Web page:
requirements; however, the contract went live when the supplier had only 280 interpreters ready to work under the terms of the contract. The Ministry believed that many more interpreters were available to work, in line with contractual obligations, than was actually the case due to over-optimistic assurances from Capita-ALS and confusion over definitions of what important terms such as 'registered' actually meant. When implementing future contracts, the Ministry should not rely solely on contractors' assurances that they are ready and able to deliver the service but should conduct its own thorough testing and have a detailed transition plan to ensure that the service will be delivered before going live.

5. The Ministry was unable to confirm that all interpreters working under the contract had the required qualifications, experience and enhanced CRB checks. Capita was unable to assess and mark all interpreters as required by the Framework Agreement and could not be certain that all interpreters had the required experience. The Ministry did not have sufficiently robust processes in place to ensure that Capita-ALS had checked and recorded qualifications, evidence of experience and enhanced CRB checks. The Ministry should ensure that Capita-ALS now has procedures in place to guarantee that only interpreters with the correct skills, experience and character work under the contract, including agreeing and putting in place an alternative to the assessment regime. It should test the effectiveness of these procedures through a programme of audits and spot checks on individual interpreters.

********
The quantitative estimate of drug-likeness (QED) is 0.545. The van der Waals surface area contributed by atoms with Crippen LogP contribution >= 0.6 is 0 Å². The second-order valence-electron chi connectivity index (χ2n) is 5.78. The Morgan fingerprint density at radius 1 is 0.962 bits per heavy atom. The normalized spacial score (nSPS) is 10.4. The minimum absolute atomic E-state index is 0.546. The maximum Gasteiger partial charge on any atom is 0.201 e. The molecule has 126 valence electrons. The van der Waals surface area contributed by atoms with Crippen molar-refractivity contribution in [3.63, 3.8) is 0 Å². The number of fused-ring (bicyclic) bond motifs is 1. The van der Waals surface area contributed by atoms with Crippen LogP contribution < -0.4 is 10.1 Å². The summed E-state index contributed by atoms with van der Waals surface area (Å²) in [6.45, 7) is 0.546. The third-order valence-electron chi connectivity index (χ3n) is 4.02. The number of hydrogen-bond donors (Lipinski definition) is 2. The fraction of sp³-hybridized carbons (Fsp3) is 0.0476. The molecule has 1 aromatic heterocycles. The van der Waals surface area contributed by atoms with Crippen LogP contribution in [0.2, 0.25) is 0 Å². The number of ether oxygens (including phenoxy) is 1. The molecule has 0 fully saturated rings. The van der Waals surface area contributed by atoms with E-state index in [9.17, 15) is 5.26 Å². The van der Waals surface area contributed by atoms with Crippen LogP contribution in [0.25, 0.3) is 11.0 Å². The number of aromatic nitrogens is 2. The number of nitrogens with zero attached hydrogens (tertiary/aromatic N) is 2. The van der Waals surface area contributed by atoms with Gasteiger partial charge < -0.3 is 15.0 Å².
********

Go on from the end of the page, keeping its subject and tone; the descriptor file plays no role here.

6. Capita-ALS is still unable to provide sufficient numbers of interpreters to meet all of the Ministry's language requirements. By October 2012, the Ministry was still using the contingency plans to source some interpreters. The Ministry is responsible for all aspects of the efficient administration of the courts and must work with Capita-ALS to develop a more creative approach to recruiting interpreters across all required languages and geographical locations.